Despite the promise that algae holds, there is a clear need for technological advancements across the entire supply chain. Techniques for seaweed cultivation, harvesting and transportation must be made more efficient. Several laboratories, such as the National Renewable Energy Laboratory and the Las Alamos National Laboratory, have been cultivating and manipulating particular strains of algae to genetically maximize the production of fuel biomolecules and other bioproducts. Additionally, improvements in pre-treatment methods, co-digestion processes, and the development of eco-friendly extraction techniques are essential. Furthermore, advancements in fuel conversion technologies are necessary to ensure that the algae is economically viable and able to be implemented into the current infrastructure. With these changes, perhaps we will see the rise of algae-based biofuels in the future.

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Dear EarthTalk: What is so-called “embodied carbon” and what percent of our greenhouse gas emissions does it make up? And more important, how can we reduce it?      ~ Mike O., Durham, NC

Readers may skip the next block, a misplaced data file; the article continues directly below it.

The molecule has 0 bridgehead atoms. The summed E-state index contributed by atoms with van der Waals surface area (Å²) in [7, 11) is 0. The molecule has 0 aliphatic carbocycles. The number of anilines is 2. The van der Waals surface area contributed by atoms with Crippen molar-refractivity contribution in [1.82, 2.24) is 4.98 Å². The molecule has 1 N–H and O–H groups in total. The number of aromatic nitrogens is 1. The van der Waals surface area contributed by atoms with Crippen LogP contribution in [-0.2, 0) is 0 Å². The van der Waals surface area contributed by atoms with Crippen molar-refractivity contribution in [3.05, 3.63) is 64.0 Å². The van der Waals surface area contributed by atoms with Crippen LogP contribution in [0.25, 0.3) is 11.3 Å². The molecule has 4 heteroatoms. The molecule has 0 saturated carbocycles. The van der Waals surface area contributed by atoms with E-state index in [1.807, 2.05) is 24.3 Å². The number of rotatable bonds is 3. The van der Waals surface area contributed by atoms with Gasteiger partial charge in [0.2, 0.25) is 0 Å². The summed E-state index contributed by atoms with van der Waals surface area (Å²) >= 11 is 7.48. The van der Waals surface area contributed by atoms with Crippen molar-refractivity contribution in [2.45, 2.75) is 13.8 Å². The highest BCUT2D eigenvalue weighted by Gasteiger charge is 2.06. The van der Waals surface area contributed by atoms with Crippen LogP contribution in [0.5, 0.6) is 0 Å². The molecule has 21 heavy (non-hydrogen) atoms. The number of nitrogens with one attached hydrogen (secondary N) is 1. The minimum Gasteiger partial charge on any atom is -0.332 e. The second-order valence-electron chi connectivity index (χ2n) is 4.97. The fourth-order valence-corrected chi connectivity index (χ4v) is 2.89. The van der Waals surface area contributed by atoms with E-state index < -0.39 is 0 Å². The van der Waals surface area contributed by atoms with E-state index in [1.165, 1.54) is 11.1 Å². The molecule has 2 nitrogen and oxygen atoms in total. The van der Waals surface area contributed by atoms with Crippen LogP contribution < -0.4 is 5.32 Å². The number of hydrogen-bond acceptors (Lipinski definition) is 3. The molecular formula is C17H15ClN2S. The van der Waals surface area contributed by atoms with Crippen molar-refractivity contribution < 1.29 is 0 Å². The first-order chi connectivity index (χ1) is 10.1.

Building with sustainably grown wood reduces embodied carbon significantly as compared to using concrete and steel. Credit:

As the process of reducing carbon dioxide (CO2) emissions continues to grow in importance, the building operations industry has been working hard on limiting theirs. The problem is that this industry typically targets operational carbon rather than embodied carbon. Operational carbon is the sum of the carbon produced over the lifetime of a building and includes things like lighting, heating, ventilation and general power usage throughout the building. On the other hand, embodied carbon is all of the emissions that are created during the process of constructing a building. Embodied carbon is associated with the harvesting, manufacturing, transportation, installation, maintenance and disposal of building materials.